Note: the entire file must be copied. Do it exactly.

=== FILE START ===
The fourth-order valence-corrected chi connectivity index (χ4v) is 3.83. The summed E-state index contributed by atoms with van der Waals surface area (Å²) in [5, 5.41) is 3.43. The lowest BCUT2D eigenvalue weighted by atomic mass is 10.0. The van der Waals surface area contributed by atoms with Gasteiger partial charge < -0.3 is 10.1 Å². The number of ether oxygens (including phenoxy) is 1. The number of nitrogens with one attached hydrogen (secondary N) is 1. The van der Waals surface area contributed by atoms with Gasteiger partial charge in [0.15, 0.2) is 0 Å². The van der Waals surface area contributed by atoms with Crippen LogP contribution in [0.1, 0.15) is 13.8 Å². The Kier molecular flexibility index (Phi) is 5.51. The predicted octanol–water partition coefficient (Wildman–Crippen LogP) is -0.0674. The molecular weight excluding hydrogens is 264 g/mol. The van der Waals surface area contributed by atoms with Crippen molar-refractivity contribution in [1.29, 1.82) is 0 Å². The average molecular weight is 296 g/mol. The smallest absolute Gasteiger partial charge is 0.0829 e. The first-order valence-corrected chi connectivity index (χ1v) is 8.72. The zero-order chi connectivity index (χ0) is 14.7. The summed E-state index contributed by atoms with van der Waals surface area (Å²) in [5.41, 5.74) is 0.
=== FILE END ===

The fourth-order valence-corrected chi connectivity index (χ4v) is 3.83. The summed E-state index contributed by atoms with van der Waals surface area (Å²) in [5, 5.41) is 3.43. The lowest BCUT2D eigenvalue weighted by atomic mass is 10.0. The van der Waals surface area contributed by atoms with Gasteiger partial charge < -0.3 is 10.1 Å². The number of ether oxygens (including phenoxy) is 1. The number of nitrogens with one attached hydrogen (secondary N) is 1. The van der Waals surface area contributed by atoms with Gasteiger partial charge in [0.15, 0.2) is 0 Å². The van der Waals surface area contributed by atoms with Crippen LogP contribution in [0.1, 0.15) is 13.8 Å². The Kier molecular flexibility index (Phi) is 5.51. The predicted octanol–water partition coefficient (Wildman–Crippen LogP) is -0.0674. The molecular weight excluding hydrogens is 264 g/mol. The van der Waals surface area contributed by atoms with Crippen molar-refractivity contribution in [1.29, 1.82) is 0 Å². The average molecular weight is 296 g/mol. The smallest absolute Gasteiger partial charge is 0.0829 e. The first-order valence-corrected chi connectivity index (χ1v) is 8.72. The zero-order chi connectivity index (χ0) is 14.7. The summed E-state index contributed by atoms with van der Waals surface area (Å²) in [5.41, 5.74) is 0.